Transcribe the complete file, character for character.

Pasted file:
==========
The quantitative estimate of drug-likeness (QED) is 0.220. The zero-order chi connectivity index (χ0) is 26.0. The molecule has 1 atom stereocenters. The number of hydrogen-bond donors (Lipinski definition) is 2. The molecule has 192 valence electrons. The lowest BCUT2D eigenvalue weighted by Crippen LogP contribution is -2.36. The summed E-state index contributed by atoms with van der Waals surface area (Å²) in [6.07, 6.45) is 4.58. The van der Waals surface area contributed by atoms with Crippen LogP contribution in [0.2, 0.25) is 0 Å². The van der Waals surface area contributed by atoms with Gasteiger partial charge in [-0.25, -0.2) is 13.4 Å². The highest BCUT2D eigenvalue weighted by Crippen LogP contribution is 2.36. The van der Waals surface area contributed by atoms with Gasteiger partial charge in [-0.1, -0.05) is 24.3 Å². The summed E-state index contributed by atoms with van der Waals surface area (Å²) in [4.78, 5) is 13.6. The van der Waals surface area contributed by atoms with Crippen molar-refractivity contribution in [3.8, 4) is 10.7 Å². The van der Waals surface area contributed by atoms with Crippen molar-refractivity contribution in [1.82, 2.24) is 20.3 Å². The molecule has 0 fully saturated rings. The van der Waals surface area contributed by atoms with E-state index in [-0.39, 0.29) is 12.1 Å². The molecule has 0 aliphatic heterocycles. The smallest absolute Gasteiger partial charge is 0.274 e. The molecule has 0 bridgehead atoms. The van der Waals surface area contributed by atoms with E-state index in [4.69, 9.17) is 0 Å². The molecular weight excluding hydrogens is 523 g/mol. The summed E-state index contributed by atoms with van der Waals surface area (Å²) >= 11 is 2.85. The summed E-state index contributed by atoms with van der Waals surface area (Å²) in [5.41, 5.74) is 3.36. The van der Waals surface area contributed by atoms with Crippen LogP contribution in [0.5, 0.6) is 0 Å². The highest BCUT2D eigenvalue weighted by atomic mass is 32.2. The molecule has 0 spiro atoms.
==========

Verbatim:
The quantitative estimate of drug-likeness (QED) is 0.220. The zero-order chi connectivity index (χ0) is 26.0. The molecule has 1 atom stereocenters. The number of hydrogen-bond donors (Lipinski definition) is 2. The molecule has 192 valence electrons. The lowest BCUT2D eigenvalue weighted by Crippen LogP contribution is -2.36. The summed E-state index contributed by atoms with van der Waals surface area (Å²) in [6.07, 6.45) is 4.58. The van der Waals surface area contributed by atoms with Crippen LogP contribution in [0.2, 0.25) is 0 Å². The van der Waals surface area contributed by atoms with Gasteiger partial charge in [-0.25, -0.2) is 13.4 Å². The highest BCUT2D eigenvalue weighted by Crippen LogP contribution is 2.36. The van der Waals surface area contributed by atoms with Gasteiger partial charge in [-0.1, -0.05) is 24.3 Å². The summed E-state index contributed by atoms with van der Waals surface area (Å²) in [4.78, 5) is 13.6. The van der Waals surface area contributed by atoms with Crippen molar-refractivity contribution in [3.8, 4) is 10.7 Å². The van der Waals surface area contributed by atoms with Crippen molar-refractivity contribution in [1.82, 2.24) is 20.3 Å². The molecule has 0 fully saturated rings. The van der Waals surface area contributed by atoms with E-state index in [-0.39, 0.29) is 12.1 Å². The molecule has 0 aliphatic heterocycles. The smallest absolute Gasteiger partial charge is 0.274 e. The molecule has 0 bridgehead atoms. The van der Waals surface area contributed by atoms with E-state index in [4.69, 9.17) is 0 Å². The molecular weight excluding hydrogens is 523 g/mol. The summed E-state index contributed by atoms with van der Waals surface area (Å²) >= 11 is 2.85. The summed E-state index contributed by atoms with van der Waals surface area (Å²) in [5.41, 5.74) is 3.36. The van der Waals surface area contributed by atoms with Crippen LogP contribution in [0.5, 0.6) is 0 Å². The highest BCUT2D eigenvalue weighted by atomic mass is 32.2. The molecule has 0 spiro atoms.